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Copenhagen Polo Club Wins At Danish Ladies Open

Copenhagen Polo Club Wins At Danish Ladies Open

Polo is a young sport in Denmark. The Danish Polo Association was formed as recently as 2012, with the first playing season in 2013. The Copenhagen Polo Club, currently the only club in the country, is located in the stunning grounds of Kokkedal Castle, based just outside Copenhagen.

The venue, Kokkedal Castle, is a real fairytale castle which was built in 1746 in the Nordic Rococo-style. In recent years, the castle has been transformed into a luxury hotel and spa with a gourmet restaurant, with emphasis on sports like golf and polo. A stunning exterior and classic contemporary interior make a beautiful combination and the castle is set amidst the rolling landscapes and forests of Northern Sealand with views of the sea, beach, and polo fields. The castle has become a weekend retreat for those seeking peace and relaxation from city life in a uniquely magnificent setting of relaxed grandeur.

Land Rover

Stine Andersson – 2

Tiffany Laura Sengelov – 2

Louise Sandberg – 1


Copenhagen Polo Club

Natasha Ask – 2

Kezia Praesmark  – 1

Mette Asmild – 1


Winning Team: Copenhagen Polo Club (final score: 7/6.5)

Most Valuable Player: Kezia Praestmark

Best Playing Pony: Caldera, played by Louise Sandberg

Umpire: Mike Du Toit

Official Time Keeper: Linda Skovsende

Commentator, organizer and Polo Manager: Lucien Moore

Sponsor: Sexy Kaftans

Prize Presentation: Jacob Klingert Jacobsen

Photographer: Michael Friis

The club currently has 25 playing members. From the start, a vital part of the development of the sport in Denmark has been to develop women’s polo, and in the summer, there were already enough women players to be able to put on the first Danish Ladies Open.

The castle has been hugely welcoming to polo in its first year at this location, especially the Ladies’ Tournament. The terrace was laid out for lunch and a special post-match champagne lunch sponsored by Ruinart Champagne was laid on in the gourmet restaurant. The atmosphere before the match was one of excitement. A mixture of polo enthusiasts, as well as hotel and spa guests, gathered on the terrace to watch the match, many of them very excited after the recent Scandinavian Beach Polo World Cup which was held on the beach at nearby Hornbæk just a few weeks earlier. Amongst the spectators was Danish Anya du Toit, a modern-day Karen Blixen who created a utopian life on a farm in Kenya. The organizer of the tournament was polo manager Lucien Moore who had orchestrated the teams and the finer details, as well as the special lunch after the match.

Two teams of three players entered the tournament and spectators were able to watch alongside the pitch or from the raised terrace and stairs leading into the castle whilst enjoying a glass of champagne or some lunch. Due to a slight handicap difference, the Land Rover team started with 1/2 goal.

The Land Rover team was made up of very able Danish newcomers Stine Andersson at position 1 and Tiffany Laura Sengelov at position 2, who both took up the sport in Denmark in 2013. They played with Louise Sandberg at 3, also Danish, but with some years of experience of playing polo in the UK.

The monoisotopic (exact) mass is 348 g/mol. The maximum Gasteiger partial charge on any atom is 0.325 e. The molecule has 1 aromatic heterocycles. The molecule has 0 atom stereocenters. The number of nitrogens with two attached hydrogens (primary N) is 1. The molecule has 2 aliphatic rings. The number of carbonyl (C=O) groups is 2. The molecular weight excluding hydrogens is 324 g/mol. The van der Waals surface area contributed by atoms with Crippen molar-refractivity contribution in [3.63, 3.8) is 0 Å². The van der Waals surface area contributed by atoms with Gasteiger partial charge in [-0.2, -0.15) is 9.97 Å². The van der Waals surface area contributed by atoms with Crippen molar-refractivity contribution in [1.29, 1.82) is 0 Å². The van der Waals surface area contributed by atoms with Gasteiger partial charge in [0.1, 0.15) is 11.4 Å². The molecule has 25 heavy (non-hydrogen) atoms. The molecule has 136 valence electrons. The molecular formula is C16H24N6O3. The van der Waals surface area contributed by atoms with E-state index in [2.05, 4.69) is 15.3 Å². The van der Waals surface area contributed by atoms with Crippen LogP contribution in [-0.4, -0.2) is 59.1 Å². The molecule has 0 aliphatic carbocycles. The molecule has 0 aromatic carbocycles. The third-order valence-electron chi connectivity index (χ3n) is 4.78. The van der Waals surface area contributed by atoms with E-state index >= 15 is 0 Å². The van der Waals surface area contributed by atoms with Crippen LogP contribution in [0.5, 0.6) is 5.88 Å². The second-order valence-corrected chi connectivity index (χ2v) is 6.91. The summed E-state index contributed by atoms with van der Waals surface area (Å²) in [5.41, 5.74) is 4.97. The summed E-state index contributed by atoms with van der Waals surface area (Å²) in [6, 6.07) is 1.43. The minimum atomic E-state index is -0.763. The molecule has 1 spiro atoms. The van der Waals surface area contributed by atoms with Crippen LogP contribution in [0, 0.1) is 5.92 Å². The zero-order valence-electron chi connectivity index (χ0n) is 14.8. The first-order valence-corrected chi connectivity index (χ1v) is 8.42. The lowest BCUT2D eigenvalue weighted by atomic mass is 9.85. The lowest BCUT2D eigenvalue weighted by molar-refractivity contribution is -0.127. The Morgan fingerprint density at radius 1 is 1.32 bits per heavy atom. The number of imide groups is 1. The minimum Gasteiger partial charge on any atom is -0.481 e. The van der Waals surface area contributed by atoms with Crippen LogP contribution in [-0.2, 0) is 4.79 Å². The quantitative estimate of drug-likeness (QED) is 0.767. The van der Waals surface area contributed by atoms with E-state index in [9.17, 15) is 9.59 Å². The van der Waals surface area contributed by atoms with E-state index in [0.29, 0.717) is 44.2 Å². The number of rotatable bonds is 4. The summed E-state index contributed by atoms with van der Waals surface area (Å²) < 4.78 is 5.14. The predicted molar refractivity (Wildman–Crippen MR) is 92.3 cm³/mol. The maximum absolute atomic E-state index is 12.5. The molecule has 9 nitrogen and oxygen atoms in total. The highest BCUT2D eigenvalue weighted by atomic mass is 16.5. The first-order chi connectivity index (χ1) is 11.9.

The Copenhagen Polo Club team featured a new Danish player, 13-year-old Natasha Ask, one of the youngest members of the club who already shows great talent. At position 2 was Danish player Kezia Praestmark, also one of the new members but has dedicated a lot of time to polo and fast-tracked through the club, rising to -1 in her second season. At position 3 was Mette Asmild, an experienced and strong Danish player, also with experience of playing in the UK.

The game was fast-paced from the beginning, with strong attacking plays from both sides and some nice open runs to keep the crowds happy. This, despite the going being wet in places due to the downpours in the days before the event. Copenhagen Polo Club was the first to score but was quickly answered by Land Rover. By half time, there was still only 1/2 goal in it with Copenhagen Polo Club just slightly ahead and everything was left to play for. The last two chukkas saw pressure and tension increase—however, the atmosphere of fun and enjoyment amongst the players was present throughout. It was nice and refreshing to see teams encouraging one another in runs and penalties. Despite being a goal and a half in the lead going into the last chukka, Land Rover was outplayed as Copenhagen Polo Club pulled forward to win with strong and accurate goals by Mette Asmild and Kezia Praestmark, the latter whom was selected as the Most Valuable Player. Prizes were presented by Jacob Klingert Jacobsen, the Director of the Scandinavian Beach Polo World Cup, an event which was held two weeks earlier on Hornbæk Beach.  

Praestmark received her Most Valuable Player award to a great reaction from the crowds and Caldera, played by Louise Sandberg, was awarded Best Playing Pony.

The game was umpired by Mike du Toit, a special visitor and the President of the Nairobi Polo Club.

Copenhagen Polo Club has already seen a huge amount of growing interest in Ladies’ Polo following this tournament, with many new lady players coming forward to learn. It is hoped that this inaugural event will lead to many more in the future. The Danish Ladies Open will be an annual fixture and the club hopes to attract visiting international teams in the coming years.

Everyone involved in Danish polo is proud of how far the sport has come in such a short time.  It is a testament to the many people who have dedicated a lot of voluntary time to the growth of Danish polo, and especially ladies’ polo, that in just the third year they are able to stage a tournament such as this.

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